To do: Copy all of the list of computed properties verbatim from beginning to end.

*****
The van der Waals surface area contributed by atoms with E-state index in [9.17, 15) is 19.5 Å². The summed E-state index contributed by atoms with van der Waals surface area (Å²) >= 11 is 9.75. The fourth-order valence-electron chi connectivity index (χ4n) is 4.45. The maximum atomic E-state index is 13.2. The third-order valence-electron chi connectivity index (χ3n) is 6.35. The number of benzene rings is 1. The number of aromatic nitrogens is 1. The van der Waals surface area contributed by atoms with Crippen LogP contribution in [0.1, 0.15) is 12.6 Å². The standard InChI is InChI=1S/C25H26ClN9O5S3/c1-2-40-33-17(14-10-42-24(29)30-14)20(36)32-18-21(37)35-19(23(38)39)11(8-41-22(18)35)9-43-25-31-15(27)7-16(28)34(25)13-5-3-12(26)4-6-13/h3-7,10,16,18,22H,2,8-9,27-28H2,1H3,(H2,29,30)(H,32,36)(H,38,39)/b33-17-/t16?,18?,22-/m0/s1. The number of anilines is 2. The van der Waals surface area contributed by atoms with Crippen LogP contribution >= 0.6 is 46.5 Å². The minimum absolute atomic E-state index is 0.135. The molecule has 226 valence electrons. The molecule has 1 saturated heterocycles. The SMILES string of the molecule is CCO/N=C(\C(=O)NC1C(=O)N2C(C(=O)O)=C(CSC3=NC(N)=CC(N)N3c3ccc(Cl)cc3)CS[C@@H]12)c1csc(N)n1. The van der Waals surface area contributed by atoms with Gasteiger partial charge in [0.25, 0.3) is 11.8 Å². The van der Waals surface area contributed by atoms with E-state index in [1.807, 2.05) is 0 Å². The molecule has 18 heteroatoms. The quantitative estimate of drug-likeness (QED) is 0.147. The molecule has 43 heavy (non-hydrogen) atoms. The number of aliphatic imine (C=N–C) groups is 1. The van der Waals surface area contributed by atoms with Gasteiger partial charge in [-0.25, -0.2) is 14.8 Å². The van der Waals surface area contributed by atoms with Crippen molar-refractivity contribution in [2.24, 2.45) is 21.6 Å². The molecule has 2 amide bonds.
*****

The van der Waals surface area contributed by atoms with E-state index in [9.17, 15) is 19.5 Å². The summed E-state index contributed by atoms with van der Waals surface area (Å²) >= 11 is 9.75. The fourth-order valence-electron chi connectivity index (χ4n) is 4.45. The maximum atomic E-state index is 13.2. The third-order valence-electron chi connectivity index (χ3n) is 6.35. The number of benzene rings is 1. The number of aromatic nitrogens is 1. The van der Waals surface area contributed by atoms with Crippen LogP contribution in [0.1, 0.15) is 12.6 Å². The standard InChI is InChI=1S/C25H26ClN9O5S3/c1-2-40-33-17(14-10-42-24(29)30-14)20(36)32-18-21(37)35-19(23(38)39)11(8-41-22(18)35)9-43-25-31-15(27)7-16(28)34(25)13-5-3-12(26)4-6-13/h3-7,10,16,18,22H,2,8-9,27-28H2,1H3,(H2,29,30)(H,32,36)(H,38,39)/b33-17-/t16?,18?,22-/m0/s1. The number of anilines is 2. The van der Waals surface area contributed by atoms with Crippen LogP contribution >= 0.6 is 46.5 Å². The minimum absolute atomic E-state index is 0.135. The molecule has 226 valence electrons. The molecule has 1 saturated heterocycles. The SMILES string of the molecule is CCO/N=C(\C(=O)NC1C(=O)N2C(C(=O)O)=C(CSC3=NC(N)=CC(N)N3c3ccc(Cl)cc3)CS[C@@H]12)c1csc(N)n1. The van der Waals surface area contributed by atoms with Gasteiger partial charge in [0.25, 0.3) is 11.8 Å². The van der Waals surface area contributed by atoms with E-state index in [1.807, 2.05) is 0 Å². The molecule has 18 heteroatoms. The quantitative estimate of drug-likeness (QED) is 0.147. The molecule has 43 heavy (non-hydrogen) atoms. The number of aliphatic imine (C=N–C) groups is 1. The van der Waals surface area contributed by atoms with Gasteiger partial charge in [-0.25, -0.2) is 14.8 Å². The van der Waals surface area contributed by atoms with Crippen molar-refractivity contribution in [2.24, 2.45) is 21.6 Å². The molecule has 2 amide bonds.